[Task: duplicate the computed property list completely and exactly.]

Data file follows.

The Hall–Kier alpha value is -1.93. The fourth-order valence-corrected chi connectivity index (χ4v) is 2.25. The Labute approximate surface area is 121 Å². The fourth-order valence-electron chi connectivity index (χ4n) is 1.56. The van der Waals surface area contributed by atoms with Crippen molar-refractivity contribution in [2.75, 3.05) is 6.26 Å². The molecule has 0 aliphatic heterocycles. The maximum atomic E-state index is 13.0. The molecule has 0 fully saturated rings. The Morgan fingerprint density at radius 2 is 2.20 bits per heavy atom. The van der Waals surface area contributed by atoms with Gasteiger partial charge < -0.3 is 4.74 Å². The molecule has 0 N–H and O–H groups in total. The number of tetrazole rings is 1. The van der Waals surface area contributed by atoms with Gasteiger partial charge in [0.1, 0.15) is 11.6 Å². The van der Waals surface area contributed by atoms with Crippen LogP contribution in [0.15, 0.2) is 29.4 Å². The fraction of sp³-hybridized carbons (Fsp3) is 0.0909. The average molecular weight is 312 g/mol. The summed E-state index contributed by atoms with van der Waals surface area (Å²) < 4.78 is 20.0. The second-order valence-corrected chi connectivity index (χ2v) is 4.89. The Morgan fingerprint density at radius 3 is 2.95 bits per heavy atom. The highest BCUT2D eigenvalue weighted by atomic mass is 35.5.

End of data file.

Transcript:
The Hall–Kier alpha value is -1.93. The fourth-order valence-corrected chi connectivity index (χ4v) is 2.25. The Labute approximate surface area is 121 Å². The fourth-order valence-electron chi connectivity index (χ4n) is 1.56. The van der Waals surface area contributed by atoms with Crippen molar-refractivity contribution in [2.75, 3.05) is 6.26 Å². The molecule has 0 aliphatic heterocycles. The maximum atomic E-state index is 13.0. The molecule has 0 fully saturated rings. The Morgan fingerprint density at radius 2 is 2.20 bits per heavy atom. The van der Waals surface area contributed by atoms with Gasteiger partial charge < -0.3 is 4.74 Å². The molecule has 0 N–H and O–H groups in total. The number of tetrazole rings is 1. The van der Waals surface area contributed by atoms with Gasteiger partial charge in [0.1, 0.15) is 11.6 Å². The van der Waals surface area contributed by atoms with Crippen LogP contribution in [0.15, 0.2) is 29.4 Å². The fraction of sp³-hybridized carbons (Fsp3) is 0.0909. The average molecular weight is 312 g/mol. The summed E-state index contributed by atoms with van der Waals surface area (Å²) < 4.78 is 20.0. The second-order valence-corrected chi connectivity index (χ2v) is 4.89. The Morgan fingerprint density at radius 3 is 2.95 bits per heavy atom. The highest BCUT2D eigenvalue weighted by atomic mass is 35.5.